So obviously the best thing to do when the world gets you down is to talk about depression… Okay- this is clearly not the best thing to do, but who says I am good at judging what the best thing to do is? If you want answers, look to your nearest pope/politician/prat, they’ll be happy to oblige- me, I just recommend books and give occasionally sage advice:
“Life’s a joke and tragedy is the punchline” – Chris Ray Gun
Now I know what you’re thinking- hasn’t mental health week been already? Well, yeah, but I’m far too doolally to keep track of these things. And I thought I’d just jump on the bandwagon cos when it comes to mental health “everybody is talking about how nobody is talking about it” (Freddy Gray)- so what difference does it make when I add to the white noise?
Alright- serious-face on. I do actually care about mental health. Yada yada *insert personal experience* yada yada… Let’s just cut the crap and get to the books before my dark humour completely takes over. These are, in my totally subjective opinion, some of the best books you will find on mental health out there:
- Jude the Obscure – Fair warning, this is not a book to perk up your mood. It is, however, brutally realistic and the most honest reflection of the human condition I have ever seen. There is also a lot more to this book than mental health, so if you are looking for a deep story that will imprint itself on your soul forever- than this is the book for you!
- All the Bright Places – the jury is out on this one and as many people that seem to love it as loathe it. Me, I was firmly in the love it camp. Again, this is totally subjective, but this was one of those rare books that had me crying in public because it felt so raw and real.
- The Bell Jar – I bloody love this book. Sylvia Plath’s writing is exquisite. I don’t normally fall for a lot of literary fiction, but man if this book doesn’t hit you like a tonne of bricks, your old ticker can’t be totally switched on when you read it.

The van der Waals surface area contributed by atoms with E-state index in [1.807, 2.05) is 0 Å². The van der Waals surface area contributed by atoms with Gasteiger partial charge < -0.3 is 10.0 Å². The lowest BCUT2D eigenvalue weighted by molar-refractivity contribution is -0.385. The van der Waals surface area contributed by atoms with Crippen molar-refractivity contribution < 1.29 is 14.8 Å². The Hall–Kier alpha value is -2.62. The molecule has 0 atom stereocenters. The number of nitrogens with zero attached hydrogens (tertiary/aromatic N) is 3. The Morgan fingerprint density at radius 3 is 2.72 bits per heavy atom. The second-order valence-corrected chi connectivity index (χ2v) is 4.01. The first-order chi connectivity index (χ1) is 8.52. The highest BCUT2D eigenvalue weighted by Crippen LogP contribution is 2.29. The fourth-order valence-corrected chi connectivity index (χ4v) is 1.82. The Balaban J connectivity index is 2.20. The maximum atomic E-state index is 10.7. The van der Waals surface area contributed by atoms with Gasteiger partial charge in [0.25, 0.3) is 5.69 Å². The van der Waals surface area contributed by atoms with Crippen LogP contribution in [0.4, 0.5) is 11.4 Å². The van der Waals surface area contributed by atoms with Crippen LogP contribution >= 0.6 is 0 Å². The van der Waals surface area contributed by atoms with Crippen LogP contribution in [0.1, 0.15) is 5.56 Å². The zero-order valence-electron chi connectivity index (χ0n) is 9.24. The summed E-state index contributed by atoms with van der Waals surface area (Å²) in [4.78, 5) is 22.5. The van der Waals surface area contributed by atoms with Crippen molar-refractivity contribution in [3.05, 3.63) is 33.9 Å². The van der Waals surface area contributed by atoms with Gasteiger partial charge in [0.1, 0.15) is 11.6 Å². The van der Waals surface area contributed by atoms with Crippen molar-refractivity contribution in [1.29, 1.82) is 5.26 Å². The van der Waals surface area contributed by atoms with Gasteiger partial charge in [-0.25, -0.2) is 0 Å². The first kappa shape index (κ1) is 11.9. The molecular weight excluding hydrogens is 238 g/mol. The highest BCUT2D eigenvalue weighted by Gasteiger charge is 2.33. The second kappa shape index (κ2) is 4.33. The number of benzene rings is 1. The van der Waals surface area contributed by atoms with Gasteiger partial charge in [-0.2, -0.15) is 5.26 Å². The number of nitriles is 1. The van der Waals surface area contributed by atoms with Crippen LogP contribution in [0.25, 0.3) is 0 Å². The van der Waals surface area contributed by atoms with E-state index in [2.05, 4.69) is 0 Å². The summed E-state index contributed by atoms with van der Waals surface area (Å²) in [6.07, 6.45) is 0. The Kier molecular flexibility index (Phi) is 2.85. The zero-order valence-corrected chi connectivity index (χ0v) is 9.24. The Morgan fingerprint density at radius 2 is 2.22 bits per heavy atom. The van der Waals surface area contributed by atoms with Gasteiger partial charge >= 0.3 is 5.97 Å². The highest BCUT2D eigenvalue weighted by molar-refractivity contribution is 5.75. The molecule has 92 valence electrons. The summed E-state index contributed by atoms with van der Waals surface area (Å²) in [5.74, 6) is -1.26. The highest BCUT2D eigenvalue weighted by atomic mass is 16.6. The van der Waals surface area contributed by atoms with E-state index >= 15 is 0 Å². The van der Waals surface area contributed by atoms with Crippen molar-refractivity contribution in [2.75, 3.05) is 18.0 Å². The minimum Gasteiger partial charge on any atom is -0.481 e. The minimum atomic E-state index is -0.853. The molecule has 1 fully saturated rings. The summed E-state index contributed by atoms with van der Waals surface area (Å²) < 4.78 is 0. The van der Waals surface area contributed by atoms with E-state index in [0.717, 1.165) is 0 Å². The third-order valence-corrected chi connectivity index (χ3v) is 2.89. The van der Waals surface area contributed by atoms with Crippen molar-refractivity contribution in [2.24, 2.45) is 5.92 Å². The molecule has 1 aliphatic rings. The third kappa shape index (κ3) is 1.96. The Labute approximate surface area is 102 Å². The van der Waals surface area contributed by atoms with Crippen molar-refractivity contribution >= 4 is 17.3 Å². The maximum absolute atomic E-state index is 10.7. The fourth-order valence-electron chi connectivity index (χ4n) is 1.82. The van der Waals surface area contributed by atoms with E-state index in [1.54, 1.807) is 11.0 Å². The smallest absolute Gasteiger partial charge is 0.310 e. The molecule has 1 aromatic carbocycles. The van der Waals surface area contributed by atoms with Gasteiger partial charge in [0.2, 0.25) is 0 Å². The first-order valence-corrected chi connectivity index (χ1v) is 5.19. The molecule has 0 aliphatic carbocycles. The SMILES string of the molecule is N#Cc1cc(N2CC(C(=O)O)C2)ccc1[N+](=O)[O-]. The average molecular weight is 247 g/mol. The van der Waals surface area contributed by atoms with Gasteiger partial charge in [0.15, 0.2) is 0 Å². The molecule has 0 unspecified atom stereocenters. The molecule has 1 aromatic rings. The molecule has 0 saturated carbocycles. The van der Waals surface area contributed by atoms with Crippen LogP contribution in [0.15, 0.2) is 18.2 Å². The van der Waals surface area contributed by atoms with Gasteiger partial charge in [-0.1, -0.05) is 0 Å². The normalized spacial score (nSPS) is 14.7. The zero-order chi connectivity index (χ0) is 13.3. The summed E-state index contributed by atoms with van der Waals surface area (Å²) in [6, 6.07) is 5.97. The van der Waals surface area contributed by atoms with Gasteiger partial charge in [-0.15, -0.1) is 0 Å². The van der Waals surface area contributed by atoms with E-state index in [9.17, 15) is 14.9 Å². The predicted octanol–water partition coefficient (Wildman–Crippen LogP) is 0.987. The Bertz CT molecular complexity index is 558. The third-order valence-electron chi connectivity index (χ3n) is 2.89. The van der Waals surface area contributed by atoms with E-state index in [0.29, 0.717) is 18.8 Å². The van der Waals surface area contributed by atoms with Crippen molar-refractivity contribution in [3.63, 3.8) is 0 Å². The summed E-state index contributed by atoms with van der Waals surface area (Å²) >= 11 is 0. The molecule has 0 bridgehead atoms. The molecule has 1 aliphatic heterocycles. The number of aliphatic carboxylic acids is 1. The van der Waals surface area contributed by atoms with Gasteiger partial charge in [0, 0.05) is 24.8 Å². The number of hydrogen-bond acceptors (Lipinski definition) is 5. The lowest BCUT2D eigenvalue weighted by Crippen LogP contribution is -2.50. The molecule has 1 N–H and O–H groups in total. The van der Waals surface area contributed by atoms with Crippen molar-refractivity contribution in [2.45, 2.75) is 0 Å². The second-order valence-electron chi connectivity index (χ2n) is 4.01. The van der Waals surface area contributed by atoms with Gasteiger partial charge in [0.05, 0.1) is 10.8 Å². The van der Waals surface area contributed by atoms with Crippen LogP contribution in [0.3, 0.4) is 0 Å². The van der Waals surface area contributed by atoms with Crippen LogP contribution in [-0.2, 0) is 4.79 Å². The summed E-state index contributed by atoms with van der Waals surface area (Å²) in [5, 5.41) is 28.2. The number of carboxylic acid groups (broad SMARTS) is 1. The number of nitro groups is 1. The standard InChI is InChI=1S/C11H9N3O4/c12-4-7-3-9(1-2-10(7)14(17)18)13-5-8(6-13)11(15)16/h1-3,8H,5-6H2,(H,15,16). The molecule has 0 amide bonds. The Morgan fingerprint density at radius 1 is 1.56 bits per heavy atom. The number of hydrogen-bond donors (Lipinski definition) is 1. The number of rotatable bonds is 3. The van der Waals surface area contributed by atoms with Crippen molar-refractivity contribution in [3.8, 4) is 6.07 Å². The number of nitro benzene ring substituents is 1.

- Titus Alone – this is most definitely the most peculiar choice on this list. Firstly, because I wasn’t a fan of the rest of the series, secondly because this is generally viewed as the weakest one in the trilogy and thirdly because it’s just an odd book. But I was strangely wooed by it. Perhaps it is because I am such a huge fan of imperfections in books in general- especially when those imperfections perfectly coincide with the message and tone of the book. To put it simply, the book was totally mad, the author was supposedly losing his mind while writing it and the overall effect is, well, mad. You’d be hard pushed to find anything more poetic than that.
- The Yellow Wallpaper – it’s slightly spoilery to even put this on the list, so look away now if you haven’t read it, but I couldn’t fail to include this quintessential look at female hysteria. While I’ve met academics who wish to diagnose the main character as suffering exclusively from patriarchal control, I truly believe this applies more broadly to mental health in general. Again, there is more than just the mental health to this story, but I think in today’s climate we can find a great deal of universality in looking at the intriguing psychological aspects of this book.
So perhaps an odd list- but this is just my personal take on which books I feel tackle this topic in the most authentic and beautiful manner. Now I want to know- which books on this topic do you have an affinity for? Let me know in the comments!
And because it’s Friday and I want to end on a happy note, this trailer just came out and I am so excited!!